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Weekly Economic and Market Review
The economic data last week continued the mixed pattern that has been prevalent for weeks now. Housing starts rose slightly but only after a downward revision for the previous month. Producer prices fell again based on a drop in energy prices that promises to be reversed next month and for a number of months after. Jobless claims rose back to 531,000 and remain stubbornly over the 500,000 level. The leading indicators rose 1% but the biggest contributor continues to be the steep yield curve which is not exactly inspiring. Lastly, existing home sales rose 9.4% while inventories fell to 7.8 months supply at the current sales pace. The impending expiration of the home buyer’s tax credit was credited with the surge in sales, but I have to wonder about that. For a sale to qualify now, it would have to close by the end of November which would seem hard to do if you are just now signing a contract. Or maybe the buyer’s will just lie:
WASHINGTON (Reuters) — Thousands of individuals claiming the first-time home buyer’s $8,000 tax credit may have been trying to scam the system, including purported 4-year-olds and illegal immigrants, according to a watchdog report released Thursday.
Treasury Inspector General for Tax Administration J. Russell George told a House panel that more than 19,000 people filed 2008 tax returns claiming the credit for homes they had not yet purchased. George said his office had identified another $500 million in claims, by some 74,000 taxpayers, where there were indications of prior home ownership.
He told a House Ways and Means oversight subcommittee that they also found 580 taxpayers under the age of 18 who claimed $4 million in first-time home buyer credit. One was 4 years old.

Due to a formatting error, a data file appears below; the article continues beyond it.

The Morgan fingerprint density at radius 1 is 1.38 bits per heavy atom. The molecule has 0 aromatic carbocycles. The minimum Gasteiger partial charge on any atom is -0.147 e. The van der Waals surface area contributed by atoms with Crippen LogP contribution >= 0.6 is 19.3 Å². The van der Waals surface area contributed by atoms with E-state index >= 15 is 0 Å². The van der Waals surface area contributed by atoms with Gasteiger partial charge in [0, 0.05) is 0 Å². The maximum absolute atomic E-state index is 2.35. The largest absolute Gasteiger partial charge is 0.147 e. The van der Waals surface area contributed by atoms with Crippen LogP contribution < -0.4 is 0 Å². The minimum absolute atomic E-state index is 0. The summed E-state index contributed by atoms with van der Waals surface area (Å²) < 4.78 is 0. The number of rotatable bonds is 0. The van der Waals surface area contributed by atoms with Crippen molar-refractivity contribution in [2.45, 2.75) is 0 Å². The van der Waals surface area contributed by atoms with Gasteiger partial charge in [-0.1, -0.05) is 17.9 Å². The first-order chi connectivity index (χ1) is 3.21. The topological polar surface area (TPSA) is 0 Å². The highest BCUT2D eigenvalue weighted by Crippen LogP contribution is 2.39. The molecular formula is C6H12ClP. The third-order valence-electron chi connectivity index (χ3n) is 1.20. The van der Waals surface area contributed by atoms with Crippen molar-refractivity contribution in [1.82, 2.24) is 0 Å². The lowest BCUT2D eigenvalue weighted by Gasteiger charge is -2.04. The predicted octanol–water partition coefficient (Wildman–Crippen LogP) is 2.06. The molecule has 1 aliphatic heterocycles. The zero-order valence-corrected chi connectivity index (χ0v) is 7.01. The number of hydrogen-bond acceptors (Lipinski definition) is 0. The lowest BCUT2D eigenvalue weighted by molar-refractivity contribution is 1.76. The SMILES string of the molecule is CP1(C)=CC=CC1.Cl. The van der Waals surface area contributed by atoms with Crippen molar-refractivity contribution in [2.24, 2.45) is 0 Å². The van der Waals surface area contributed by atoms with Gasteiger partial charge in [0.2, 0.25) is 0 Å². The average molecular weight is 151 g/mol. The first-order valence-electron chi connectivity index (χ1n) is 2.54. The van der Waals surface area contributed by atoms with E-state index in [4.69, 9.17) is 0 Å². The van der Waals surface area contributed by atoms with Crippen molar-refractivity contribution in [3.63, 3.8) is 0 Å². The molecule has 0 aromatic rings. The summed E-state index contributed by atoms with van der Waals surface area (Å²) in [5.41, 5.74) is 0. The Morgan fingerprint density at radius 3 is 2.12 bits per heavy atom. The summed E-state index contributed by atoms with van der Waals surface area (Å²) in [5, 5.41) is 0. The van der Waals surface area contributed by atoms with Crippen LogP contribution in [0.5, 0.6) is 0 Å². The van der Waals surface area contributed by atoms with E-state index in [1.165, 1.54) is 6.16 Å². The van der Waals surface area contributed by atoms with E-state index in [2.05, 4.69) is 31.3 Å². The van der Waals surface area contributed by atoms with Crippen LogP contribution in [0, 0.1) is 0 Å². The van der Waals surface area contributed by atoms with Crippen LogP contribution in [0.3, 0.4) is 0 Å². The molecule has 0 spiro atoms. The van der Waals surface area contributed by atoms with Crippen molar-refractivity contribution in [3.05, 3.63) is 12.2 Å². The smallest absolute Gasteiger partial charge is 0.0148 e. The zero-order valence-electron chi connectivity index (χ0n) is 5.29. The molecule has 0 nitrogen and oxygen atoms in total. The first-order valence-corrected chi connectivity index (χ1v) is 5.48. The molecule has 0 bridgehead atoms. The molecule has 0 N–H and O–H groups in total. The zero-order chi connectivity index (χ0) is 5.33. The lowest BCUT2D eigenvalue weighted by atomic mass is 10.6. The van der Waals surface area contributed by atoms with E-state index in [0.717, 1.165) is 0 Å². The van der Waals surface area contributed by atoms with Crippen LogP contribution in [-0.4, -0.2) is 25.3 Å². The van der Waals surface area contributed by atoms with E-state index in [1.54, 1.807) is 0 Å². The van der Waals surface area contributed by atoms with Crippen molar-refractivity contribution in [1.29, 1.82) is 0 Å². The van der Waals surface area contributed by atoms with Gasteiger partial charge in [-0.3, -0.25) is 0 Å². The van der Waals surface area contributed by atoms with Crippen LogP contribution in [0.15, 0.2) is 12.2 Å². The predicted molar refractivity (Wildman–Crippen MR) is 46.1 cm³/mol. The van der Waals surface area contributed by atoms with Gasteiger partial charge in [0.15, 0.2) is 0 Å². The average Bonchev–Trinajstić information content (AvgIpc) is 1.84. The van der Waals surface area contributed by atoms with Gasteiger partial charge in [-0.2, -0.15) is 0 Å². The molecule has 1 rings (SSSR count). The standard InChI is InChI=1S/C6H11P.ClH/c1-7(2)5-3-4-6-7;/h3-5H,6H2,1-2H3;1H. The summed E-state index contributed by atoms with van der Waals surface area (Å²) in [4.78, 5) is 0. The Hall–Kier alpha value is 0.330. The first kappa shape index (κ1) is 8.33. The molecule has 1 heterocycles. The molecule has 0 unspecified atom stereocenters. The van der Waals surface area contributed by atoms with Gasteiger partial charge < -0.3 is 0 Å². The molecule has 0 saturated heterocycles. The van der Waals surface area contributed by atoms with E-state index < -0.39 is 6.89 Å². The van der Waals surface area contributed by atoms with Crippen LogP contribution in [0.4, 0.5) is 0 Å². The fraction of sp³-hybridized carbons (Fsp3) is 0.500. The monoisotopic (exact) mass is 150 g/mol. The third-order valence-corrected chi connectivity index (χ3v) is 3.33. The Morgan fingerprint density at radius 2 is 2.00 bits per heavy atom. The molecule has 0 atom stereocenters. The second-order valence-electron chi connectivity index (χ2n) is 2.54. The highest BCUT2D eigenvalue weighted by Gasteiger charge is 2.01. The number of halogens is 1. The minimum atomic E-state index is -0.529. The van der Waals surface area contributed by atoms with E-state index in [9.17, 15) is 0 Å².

When the government starts handing out your money, you can bet someone will find a way to scam it.
I suspect that GDP report this Thursday will be a bit of a test for the market. Economists may be expecting 3% but portfolio managers and the public would seem to have higher expectations. Earnings have been coming in much better than expected but it hasn’t been enough to keep the market moving up. Companies that beat are generally rising slightly, but companies that miss are being punished. There is little urgency for buyers but any whiff of weakness causes sellers to rush for the exits. The same will likely be true of the GDP numbers; better than expected may not be enough to move the market higher while a number at consensus will likely be enough to send portfolio managers back to those sidelines everyone is talking about.
The GSCI has broken out to the upside:
Thanks to a break out in crude oil:
The pound resumed its downtrend after GDP numbers showed continued contraction. QE may be extended now. I may get short:
It looks like I got out of Copper too soon as it made new highs for the move last week:
I still prefer platinum:
The Yen is threatening to break a long term uptrend. The fundamentals of the Japanese economy do not support a rising currency. This may be a great short:
Sugar appears to have peaked and is a good short candidate:
Japan’s stock market also looks sick:
The VIX is in a steady downtrend but volatility may pick up into the end of the year. Buy VXX for a hedge: